JAKARTA (TheInsiderStories) – The global oil price touched its highest level since end of July after rose on the fifth trading days. This morning, West Texas Intermediate (WTI) oil prices for October delivery at US$58.18 a barrel and Brent oil prices for delivery in November also strengthened to $63.05 per barrel.
In the last five trading days until Tuesday (09/10) morning, WTI prices have accumulated a 7.86 percent increase from last week’ position of $53.94 per barrel and Brent oil prices jumped 8.22 compared end of last week. The international benchmark oil price was up 0.73 percent compared to yesterday’ closing price.
Some observers rated, a number of positive sentiments have supported the rise in the global oil prices since last week. The planned meeting of the United States (US) and China for trade negotiations was one of the causes. Then, the appointment of Saudi Arabia King Salman’ son as the new energy minister also give adrenalin to black gold price.
The newly Saudi Arabian energy minister Prince Abdulaziz bin Salman confirmed that he would continue the policy of limiting oil production to prop up the prices. He said that the OPEC+ alliance will take place in the long run.
This statement came after Russia reported higher production than the OPEC+ quota agreement in August. Not only Russia, OPEC also recorded higher production in August, a first jack up in production in this year, caused by increased supplies in Iraq and Nigeria.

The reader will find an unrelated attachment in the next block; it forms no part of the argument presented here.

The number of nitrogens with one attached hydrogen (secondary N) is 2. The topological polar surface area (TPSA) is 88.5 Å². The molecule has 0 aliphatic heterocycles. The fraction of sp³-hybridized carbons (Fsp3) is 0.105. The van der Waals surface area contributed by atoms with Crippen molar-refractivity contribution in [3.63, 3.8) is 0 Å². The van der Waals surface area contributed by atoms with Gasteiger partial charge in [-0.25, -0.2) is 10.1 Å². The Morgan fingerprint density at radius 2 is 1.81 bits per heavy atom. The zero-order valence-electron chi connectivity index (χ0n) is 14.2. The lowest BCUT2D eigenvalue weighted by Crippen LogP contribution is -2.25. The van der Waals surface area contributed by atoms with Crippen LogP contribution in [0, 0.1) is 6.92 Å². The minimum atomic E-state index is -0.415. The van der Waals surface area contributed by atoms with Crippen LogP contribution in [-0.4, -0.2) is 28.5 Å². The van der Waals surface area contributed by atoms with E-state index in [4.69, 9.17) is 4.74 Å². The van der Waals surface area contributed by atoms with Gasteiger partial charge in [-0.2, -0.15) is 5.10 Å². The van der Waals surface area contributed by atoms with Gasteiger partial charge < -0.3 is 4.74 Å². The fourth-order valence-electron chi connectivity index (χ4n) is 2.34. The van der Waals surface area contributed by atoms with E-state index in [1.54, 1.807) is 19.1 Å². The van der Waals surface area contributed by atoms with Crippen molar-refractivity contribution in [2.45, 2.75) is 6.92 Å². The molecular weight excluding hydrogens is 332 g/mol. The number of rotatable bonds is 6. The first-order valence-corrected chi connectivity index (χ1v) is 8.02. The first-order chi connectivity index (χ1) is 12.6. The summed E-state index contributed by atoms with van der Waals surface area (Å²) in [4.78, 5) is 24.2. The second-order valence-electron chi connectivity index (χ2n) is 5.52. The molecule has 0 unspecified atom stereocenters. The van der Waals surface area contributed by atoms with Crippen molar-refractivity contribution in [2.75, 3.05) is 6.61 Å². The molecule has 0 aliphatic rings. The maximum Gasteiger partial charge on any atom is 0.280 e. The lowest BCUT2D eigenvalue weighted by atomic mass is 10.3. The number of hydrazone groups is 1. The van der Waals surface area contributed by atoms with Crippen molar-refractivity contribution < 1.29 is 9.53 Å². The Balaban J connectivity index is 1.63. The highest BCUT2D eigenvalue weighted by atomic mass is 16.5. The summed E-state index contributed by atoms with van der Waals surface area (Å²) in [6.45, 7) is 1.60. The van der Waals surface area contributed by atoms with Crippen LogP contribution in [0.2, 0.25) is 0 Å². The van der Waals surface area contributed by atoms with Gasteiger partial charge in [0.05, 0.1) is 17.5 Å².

Under the OPEC+ agreement, Saudi Arabia promised to reduce production by around 1.2 million barrels oil per day (MBOPD). As of the end of July, the middle east country’ oil production was 9.8 MBOPD, according to US’ Energy Information Administration (EIA) data.
Saudi Arabia is the world’ main oil exporter. US EIA data recorded last year’ desert oil crude exports reached 6.25 MBOPD. Naturally the development of production in Saudi Arabia will affect oil prices.
Recently, the Organization of Petroleum Exporting Countries (OPEC) agreed to extend restrictions on 1.2 MBOPD of crude oil supply until March 2020. The Joint Ministerial Monitoring Committee also took note of oil market developments, that economic bearishness is now increasingly prevalent, with major challenges and mounting uncertainties related to ongoing trade negotiations, monetary policy developments, as well as geopolitical issues.
It was also observed that oil demand growth for 2019 has been revised down since the last meeting to now stand at 1.14 MBOPD, and non-OPEC supply in 2019 is expected to grow at a robust pace of 2.14 MBOPD, year-on-year.
The committee also observed the potential consequences of these developments on global inventory levels, as well as overall market and industry sentiment. It also recognized the recent record high conformity levels to the voluntary production adjustments by all participating countries in the ‘Declaration of Cooperation’.
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